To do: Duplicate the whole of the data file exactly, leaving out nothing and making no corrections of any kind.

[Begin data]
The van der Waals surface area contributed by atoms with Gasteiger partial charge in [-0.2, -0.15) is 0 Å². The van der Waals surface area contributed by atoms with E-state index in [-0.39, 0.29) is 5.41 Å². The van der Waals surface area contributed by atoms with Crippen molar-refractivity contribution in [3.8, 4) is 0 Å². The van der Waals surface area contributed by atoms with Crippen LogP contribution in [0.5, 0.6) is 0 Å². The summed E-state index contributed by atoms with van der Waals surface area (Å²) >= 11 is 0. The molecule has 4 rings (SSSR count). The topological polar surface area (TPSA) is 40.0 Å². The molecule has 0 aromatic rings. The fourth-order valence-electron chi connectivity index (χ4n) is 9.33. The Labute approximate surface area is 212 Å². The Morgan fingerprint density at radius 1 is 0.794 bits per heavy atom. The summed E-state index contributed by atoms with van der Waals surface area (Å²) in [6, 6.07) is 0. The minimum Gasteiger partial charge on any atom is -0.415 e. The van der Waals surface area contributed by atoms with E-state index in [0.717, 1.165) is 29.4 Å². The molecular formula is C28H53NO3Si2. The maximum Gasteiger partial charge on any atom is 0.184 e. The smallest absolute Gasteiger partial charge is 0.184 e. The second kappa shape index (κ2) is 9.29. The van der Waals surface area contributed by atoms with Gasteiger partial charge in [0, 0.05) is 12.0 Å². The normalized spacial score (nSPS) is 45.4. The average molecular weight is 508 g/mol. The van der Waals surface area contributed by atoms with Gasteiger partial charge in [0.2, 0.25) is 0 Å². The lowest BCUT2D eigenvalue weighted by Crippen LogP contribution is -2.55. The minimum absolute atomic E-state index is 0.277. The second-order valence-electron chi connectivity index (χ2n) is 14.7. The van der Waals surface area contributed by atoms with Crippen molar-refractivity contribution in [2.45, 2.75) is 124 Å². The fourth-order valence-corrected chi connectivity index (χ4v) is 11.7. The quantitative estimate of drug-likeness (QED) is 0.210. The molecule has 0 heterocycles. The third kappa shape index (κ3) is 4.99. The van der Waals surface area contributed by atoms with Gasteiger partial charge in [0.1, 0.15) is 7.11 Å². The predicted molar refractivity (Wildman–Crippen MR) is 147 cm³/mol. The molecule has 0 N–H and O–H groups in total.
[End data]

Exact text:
The van der Waals surface area contributed by atoms with Gasteiger partial charge in [-0.2, -0.15) is 0 Å². The van der Waals surface area contributed by atoms with E-state index in [-0.39, 0.29) is 5.41 Å². The van der Waals surface area contributed by atoms with Crippen molar-refractivity contribution in [3.8, 4) is 0 Å². The van der Waals surface area contributed by atoms with Crippen LogP contribution in [0.5, 0.6) is 0 Å². The summed E-state index contributed by atoms with van der Waals surface area (Å²) >= 11 is 0. The molecule has 4 rings (SSSR count). The topological polar surface area (TPSA) is 40.0 Å². The molecule has 0 aromatic rings. The fourth-order valence-electron chi connectivity index (χ4n) is 9.33. The Labute approximate surface area is 212 Å². The Morgan fingerprint density at radius 1 is 0.794 bits per heavy atom. The summed E-state index contributed by atoms with van der Waals surface area (Å²) in [6, 6.07) is 0. The minimum Gasteiger partial charge on any atom is -0.415 e. The van der Waals surface area contributed by atoms with E-state index in [0.717, 1.165) is 29.4 Å². The molecular formula is C28H53NO3Si2. The maximum Gasteiger partial charge on any atom is 0.184 e. The smallest absolute Gasteiger partial charge is 0.184 e. The second kappa shape index (κ2) is 9.29. The van der Waals surface area contributed by atoms with Gasteiger partial charge in [0, 0.05) is 12.0 Å². The normalized spacial score (nSPS) is 45.4. The average molecular weight is 508 g/mol. The van der Waals surface area contributed by atoms with Gasteiger partial charge in [0.2, 0.25) is 0 Å². The lowest BCUT2D eigenvalue weighted by Crippen LogP contribution is -2.55. The minimum absolute atomic E-state index is 0.277. The second-order valence-electron chi connectivity index (χ2n) is 14.7. The van der Waals surface area contributed by atoms with Crippen molar-refractivity contribution in [2.45, 2.75) is 124 Å². The fourth-order valence-corrected chi connectivity index (χ4v) is 11.7. The quantitative estimate of drug-likeness (QED) is 0.210. The molecule has 0 heterocycles. The third kappa shape index (κ3) is 4.99. The van der Waals surface area contributed by atoms with Gasteiger partial charge in [0.1, 0.15) is 7.11 Å². The predicted molar refractivity (Wildman–Crippen MR) is 147 cm³/mol. The molecule has 0 N–H and O–H groups in total.